Following our presentation of new filaments just a few days ago, namely the ABS Carbon and ABS Kevlar, we are now going even further in the development of our range with two new materials, the PEI and PEKK Carbon. A summary of their properties and printing parameters.
Polyetherketoneketone (PEKK) is a material derived from semi-cristalline thermoplastics, the polyaryletherketones (PAEKs). It is a family of materials that offers excellent thermomechanical properties and also includes PEEK, the material from the family currently most widely used.
PAEK is composed of ether and ketone; their ratio and functions influence the polymers’ glass transition and fusion temperature, thereby affecting their thermal resistance and blocking temperature. It is a material that offers numerous advantages such as its high level of rigidity; it is frequently compared to aluminium, although it is 40% lighter. It also offers a high level of resistance to UV and high temperatures, in addition to good chemical and abrasion resistance. However, it is expensive and difficult to transform. Additionally, few 3D printers are able to use the filament, further restricting its possibilities. Its rough surface and limited colours (black, blue, beige and green) are also drawbacks for PAEK.
Applications for PAEK
It is a material mainly used in the automotive sector as it offers an excellent combination of hardness, durability and thermal resistance. It also reduces the weight of the final part; it is found in gears, gaskets and even support rings.
PAEK is a material of choice in the oil & gas industry as it offers high resistance to temperature and pressure. This is why it is used to create antenna sleeves, valve seats and impulsers.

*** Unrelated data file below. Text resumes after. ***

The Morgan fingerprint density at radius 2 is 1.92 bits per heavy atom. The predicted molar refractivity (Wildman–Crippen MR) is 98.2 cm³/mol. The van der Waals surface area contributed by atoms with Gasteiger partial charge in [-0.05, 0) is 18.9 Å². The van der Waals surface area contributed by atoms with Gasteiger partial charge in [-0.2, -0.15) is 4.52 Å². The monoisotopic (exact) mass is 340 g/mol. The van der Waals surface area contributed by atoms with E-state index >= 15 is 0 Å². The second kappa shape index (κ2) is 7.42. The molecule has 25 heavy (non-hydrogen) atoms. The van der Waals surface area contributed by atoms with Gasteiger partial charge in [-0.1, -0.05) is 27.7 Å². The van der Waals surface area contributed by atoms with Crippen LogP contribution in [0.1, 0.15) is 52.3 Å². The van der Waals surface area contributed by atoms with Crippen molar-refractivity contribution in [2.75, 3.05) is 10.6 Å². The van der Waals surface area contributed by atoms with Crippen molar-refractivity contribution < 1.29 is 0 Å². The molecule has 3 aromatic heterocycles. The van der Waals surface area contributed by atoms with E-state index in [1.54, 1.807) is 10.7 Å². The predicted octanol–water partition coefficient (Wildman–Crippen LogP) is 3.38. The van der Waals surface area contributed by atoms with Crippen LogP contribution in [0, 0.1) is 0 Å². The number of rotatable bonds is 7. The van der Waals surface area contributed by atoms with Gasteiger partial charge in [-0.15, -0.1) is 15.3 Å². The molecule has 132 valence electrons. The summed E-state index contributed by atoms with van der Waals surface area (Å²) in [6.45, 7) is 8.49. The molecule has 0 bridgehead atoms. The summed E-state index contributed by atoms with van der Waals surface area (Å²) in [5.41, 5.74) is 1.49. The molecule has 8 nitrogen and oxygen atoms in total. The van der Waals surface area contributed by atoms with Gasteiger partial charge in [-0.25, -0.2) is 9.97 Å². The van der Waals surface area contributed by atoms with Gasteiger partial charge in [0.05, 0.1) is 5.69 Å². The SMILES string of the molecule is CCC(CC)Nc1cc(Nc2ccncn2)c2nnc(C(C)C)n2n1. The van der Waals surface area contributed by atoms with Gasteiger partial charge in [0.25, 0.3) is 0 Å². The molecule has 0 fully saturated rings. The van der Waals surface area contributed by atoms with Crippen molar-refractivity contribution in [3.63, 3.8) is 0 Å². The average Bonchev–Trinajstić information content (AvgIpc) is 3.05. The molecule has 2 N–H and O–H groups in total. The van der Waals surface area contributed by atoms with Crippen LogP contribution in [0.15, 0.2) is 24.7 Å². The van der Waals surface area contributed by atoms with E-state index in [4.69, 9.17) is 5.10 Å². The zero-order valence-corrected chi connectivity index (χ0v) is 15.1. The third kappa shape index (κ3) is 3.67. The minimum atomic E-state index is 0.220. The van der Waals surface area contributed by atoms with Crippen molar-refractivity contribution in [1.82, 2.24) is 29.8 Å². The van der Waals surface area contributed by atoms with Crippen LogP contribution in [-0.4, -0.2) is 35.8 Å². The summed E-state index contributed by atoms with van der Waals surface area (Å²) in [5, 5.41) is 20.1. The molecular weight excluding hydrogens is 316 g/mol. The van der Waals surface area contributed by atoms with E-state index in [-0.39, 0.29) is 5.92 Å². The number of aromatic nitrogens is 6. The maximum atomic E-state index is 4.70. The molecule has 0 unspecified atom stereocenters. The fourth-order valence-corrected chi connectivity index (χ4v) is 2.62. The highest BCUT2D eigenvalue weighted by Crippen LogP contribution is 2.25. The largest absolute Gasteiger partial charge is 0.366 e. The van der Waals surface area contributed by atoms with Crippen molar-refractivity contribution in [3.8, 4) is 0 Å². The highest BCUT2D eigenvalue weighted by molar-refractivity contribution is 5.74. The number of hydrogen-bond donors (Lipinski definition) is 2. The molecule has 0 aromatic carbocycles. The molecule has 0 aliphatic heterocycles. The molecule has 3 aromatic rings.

The aerospace industry also uses PAEK as it significantly reduces the weight of parts and offers considerable durability in extreme environments. It is found in landing gear wheel caps, cable ties and belt mountings.
Finally, the material is highly valued in the medical sector due to its properties similar to those of human bone. It is therefore ideal for manufacturing dental implants and bone substitutes.
Regarding fused deposition 3D printing, PAEK is ideal for small and medium-sized runs, as it lowers the cost of:
- Parts design
- Materials: there are reduced losses with an additive method where material is added layer by layer, rather than a subtractive method like machining
- Preparation: the 3D printer preparation time is faster than that of traditional equipment
- Maintenance: machines can be repaired quickly and are easy to clean
Given the above, Armor 3D decided to develop a material based on PAEK to meet the growing market demand for a more technical material with excellent mechanical properties.
It is a unique carbon alloy from the PAEK family. It is a pseudo amorphous semi-crystalline material with a low Ether/Ketone ratio. Compared to PEEK, PEKK Carbon offers slower crystallisation speed enabling transformation at lower room temperatures, both plate and nozzle, offering better interlayer adhesion and less warping. It enables parts to be created with improved visual finish and better mechanical properties.
The PEIs (PolyEtherImides) are part of another family: the thermoplastic polyamides, which are amorphous and offer temperature resistance. PEI is less viscous and therefore more easily transformable. It is found in electrical boxes, connectors, kitchen batteries and motor components as it offers a high level of mechanical efficiency. Compared to PEEK it is less resistant to temperature, but is more accessible in terms of price. PEI is a less rigid material (e.g. lower tensile modulus).
And the printing parameters?
|110-150° C||140-170° C||120-170° C|
|printing speed||20-40 mm/s||10-40 mm/s||
The printing parameters are unique to each 3D printer, we recommend that you carry out a few tests to find the most suitable. However, don’t hesitate to contact our sales team if you need any assistance in selecting the right filament!